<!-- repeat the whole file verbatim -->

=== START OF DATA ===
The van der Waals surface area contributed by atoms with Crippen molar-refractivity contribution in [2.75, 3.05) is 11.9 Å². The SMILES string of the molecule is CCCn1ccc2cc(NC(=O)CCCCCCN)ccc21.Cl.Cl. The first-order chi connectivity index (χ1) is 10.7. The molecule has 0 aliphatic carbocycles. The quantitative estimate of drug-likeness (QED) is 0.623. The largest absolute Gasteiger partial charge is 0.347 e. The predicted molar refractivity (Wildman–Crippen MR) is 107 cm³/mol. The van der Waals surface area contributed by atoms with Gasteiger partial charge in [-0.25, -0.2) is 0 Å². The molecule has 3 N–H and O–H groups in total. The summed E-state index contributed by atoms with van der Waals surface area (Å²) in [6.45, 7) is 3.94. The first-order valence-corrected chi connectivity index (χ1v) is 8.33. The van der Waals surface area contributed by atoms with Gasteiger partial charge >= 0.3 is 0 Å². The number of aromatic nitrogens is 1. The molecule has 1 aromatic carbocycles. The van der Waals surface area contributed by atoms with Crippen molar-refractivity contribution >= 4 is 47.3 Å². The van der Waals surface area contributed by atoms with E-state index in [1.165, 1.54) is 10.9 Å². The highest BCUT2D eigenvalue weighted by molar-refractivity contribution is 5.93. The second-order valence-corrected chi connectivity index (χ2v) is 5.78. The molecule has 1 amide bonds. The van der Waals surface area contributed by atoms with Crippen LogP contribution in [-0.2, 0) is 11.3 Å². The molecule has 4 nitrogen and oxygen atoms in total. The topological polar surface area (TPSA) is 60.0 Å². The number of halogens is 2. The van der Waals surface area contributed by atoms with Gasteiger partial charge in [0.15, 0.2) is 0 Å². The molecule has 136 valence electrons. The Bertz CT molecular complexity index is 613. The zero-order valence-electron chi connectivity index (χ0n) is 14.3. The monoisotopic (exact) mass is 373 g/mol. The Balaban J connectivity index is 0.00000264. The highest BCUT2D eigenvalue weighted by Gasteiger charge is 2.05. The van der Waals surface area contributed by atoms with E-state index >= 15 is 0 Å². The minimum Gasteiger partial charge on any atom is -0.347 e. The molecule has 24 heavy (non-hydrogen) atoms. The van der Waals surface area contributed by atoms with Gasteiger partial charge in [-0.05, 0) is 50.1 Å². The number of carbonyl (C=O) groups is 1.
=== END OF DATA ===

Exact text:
The van der Waals surface area contributed by atoms with Crippen molar-refractivity contribution in [2.75, 3.05) is 11.9 Å². The SMILES string of the molecule is CCCn1ccc2cc(NC(=O)CCCCCCN)ccc21.Cl.Cl. The first-order chi connectivity index (χ1) is 10.7. The molecule has 0 aliphatic carbocycles. The quantitative estimate of drug-likeness (QED) is 0.623. The largest absolute Gasteiger partial charge is 0.347 e. The predicted molar refractivity (Wildman–Crippen MR) is 107 cm³/mol. The van der Waals surface area contributed by atoms with Gasteiger partial charge in [-0.25, -0.2) is 0 Å². The molecule has 3 N–H and O–H groups in total. The summed E-state index contributed by atoms with van der Waals surface area (Å²) in [6.45, 7) is 3.94. The first-order valence-corrected chi connectivity index (χ1v) is 8.33. The van der Waals surface area contributed by atoms with Gasteiger partial charge >= 0.3 is 0 Å². The number of aromatic nitrogens is 1. The molecule has 1 aromatic carbocycles. The van der Waals surface area contributed by atoms with Crippen molar-refractivity contribution >= 4 is 47.3 Å². The van der Waals surface area contributed by atoms with E-state index in [1.165, 1.54) is 10.9 Å². The highest BCUT2D eigenvalue weighted by molar-refractivity contribution is 5.93. The second-order valence-corrected chi connectivity index (χ2v) is 5.78. The molecule has 1 amide bonds. The van der Waals surface area contributed by atoms with Crippen LogP contribution in [-0.2, 0) is 11.3 Å². The molecule has 4 nitrogen and oxygen atoms in total. The topological polar surface area (TPSA) is 60.0 Å². The number of halogens is 2. The van der Waals surface area contributed by atoms with Gasteiger partial charge in [0.15, 0.2) is 0 Å². The molecule has 136 valence electrons. The Bertz CT molecular complexity index is 613. The zero-order valence-electron chi connectivity index (χ0n) is 14.3. The monoisotopic (exact) mass is 373 g/mol. The Balaban J connectivity index is 0.00000264. The highest BCUT2D eigenvalue weighted by Gasteiger charge is 2.05. The van der Waals surface area contributed by atoms with E-state index >= 15 is 0 Å². The minimum Gasteiger partial charge on any atom is -0.347 e. The molecule has 24 heavy (non-hydrogen) atoms. The van der Waals surface area contributed by atoms with Gasteiger partial charge in [-0.05, 0) is 50.1 Å². The number of carbonyl (C=O) groups is 1.